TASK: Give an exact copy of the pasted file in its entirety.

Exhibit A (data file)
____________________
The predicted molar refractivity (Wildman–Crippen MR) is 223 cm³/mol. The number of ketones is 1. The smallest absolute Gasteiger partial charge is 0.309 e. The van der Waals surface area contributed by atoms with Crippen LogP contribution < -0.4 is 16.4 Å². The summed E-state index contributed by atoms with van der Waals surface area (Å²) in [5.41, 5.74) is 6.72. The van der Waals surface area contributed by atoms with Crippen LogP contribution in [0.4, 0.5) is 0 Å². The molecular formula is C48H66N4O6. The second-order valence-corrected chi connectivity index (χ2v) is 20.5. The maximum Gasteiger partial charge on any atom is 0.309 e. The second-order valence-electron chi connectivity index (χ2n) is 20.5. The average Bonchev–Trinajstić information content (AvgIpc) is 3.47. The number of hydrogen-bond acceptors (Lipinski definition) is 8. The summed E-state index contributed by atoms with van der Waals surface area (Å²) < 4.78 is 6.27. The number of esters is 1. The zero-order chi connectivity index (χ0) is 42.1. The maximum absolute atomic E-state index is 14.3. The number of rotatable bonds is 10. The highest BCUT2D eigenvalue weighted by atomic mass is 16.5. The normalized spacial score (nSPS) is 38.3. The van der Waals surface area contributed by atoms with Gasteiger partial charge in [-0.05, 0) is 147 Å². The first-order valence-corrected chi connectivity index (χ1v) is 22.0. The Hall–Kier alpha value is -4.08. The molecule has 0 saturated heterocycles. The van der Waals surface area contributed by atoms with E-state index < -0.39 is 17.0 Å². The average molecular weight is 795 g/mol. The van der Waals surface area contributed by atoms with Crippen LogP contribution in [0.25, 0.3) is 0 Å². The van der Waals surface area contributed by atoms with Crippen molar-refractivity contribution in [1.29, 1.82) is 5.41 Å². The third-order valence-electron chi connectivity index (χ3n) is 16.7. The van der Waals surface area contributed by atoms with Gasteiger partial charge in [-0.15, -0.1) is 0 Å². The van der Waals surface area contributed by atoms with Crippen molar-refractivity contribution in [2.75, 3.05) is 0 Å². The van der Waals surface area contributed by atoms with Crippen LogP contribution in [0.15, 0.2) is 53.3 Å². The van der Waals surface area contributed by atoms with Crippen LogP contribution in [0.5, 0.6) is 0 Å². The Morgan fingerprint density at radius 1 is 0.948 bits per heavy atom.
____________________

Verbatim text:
The predicted molar refractivity (Wildman–Crippen MR) is 223 cm³/mol. The number of ketones is 1. The smallest absolute Gasteiger partial charge is 0.309 e. The van der Waals surface area contributed by atoms with Crippen LogP contribution < -0.4 is 16.4 Å². The summed E-state index contributed by atoms with van der Waals surface area (Å²) in [5.41, 5.74) is 6.72. The van der Waals surface area contributed by atoms with Crippen LogP contribution in [0.4, 0.5) is 0 Å². The molecular formula is C48H66N4O6. The second-order valence-corrected chi connectivity index (χ2v) is 20.5. The maximum Gasteiger partial charge on any atom is 0.309 e. The second-order valence-electron chi connectivity index (χ2n) is 20.5. The average Bonchev–Trinajstić information content (AvgIpc) is 3.47. The number of hydrogen-bond acceptors (Lipinski definition) is 8. The summed E-state index contributed by atoms with van der Waals surface area (Å²) < 4.78 is 6.27. The number of esters is 1. The zero-order chi connectivity index (χ0) is 42.1. The maximum absolute atomic E-state index is 14.3. The number of rotatable bonds is 10. The highest BCUT2D eigenvalue weighted by atomic mass is 16.5. The normalized spacial score (nSPS) is 38.3. The van der Waals surface area contributed by atoms with Gasteiger partial charge in [-0.05, 0) is 147 Å². The first-order valence-corrected chi connectivity index (χ1v) is 22.0. The Hall–Kier alpha value is -4.08. The molecule has 0 saturated heterocycles. The van der Waals surface area contributed by atoms with E-state index < -0.39 is 17.0 Å². The average molecular weight is 795 g/mol. The van der Waals surface area contributed by atoms with Crippen LogP contribution in [0.25, 0.3) is 0 Å². The van der Waals surface area contributed by atoms with Crippen molar-refractivity contribution in [1.29, 1.82) is 5.41 Å². The third-order valence-electron chi connectivity index (χ3n) is 16.7. The van der Waals surface area contributed by atoms with Gasteiger partial charge in [-0.15, -0.1) is 0 Å². The van der Waals surface area contributed by atoms with Crippen molar-refractivity contribution in [2.75, 3.05) is 0 Å². The van der Waals surface area contributed by atoms with Crippen LogP contribution in [0.15, 0.2) is 53.3 Å². The van der Waals surface area contributed by atoms with Crippen LogP contribution in [0.5, 0.6) is 0 Å². The Morgan fingerprint density at radius 1 is 0.948 bits per heavy atom.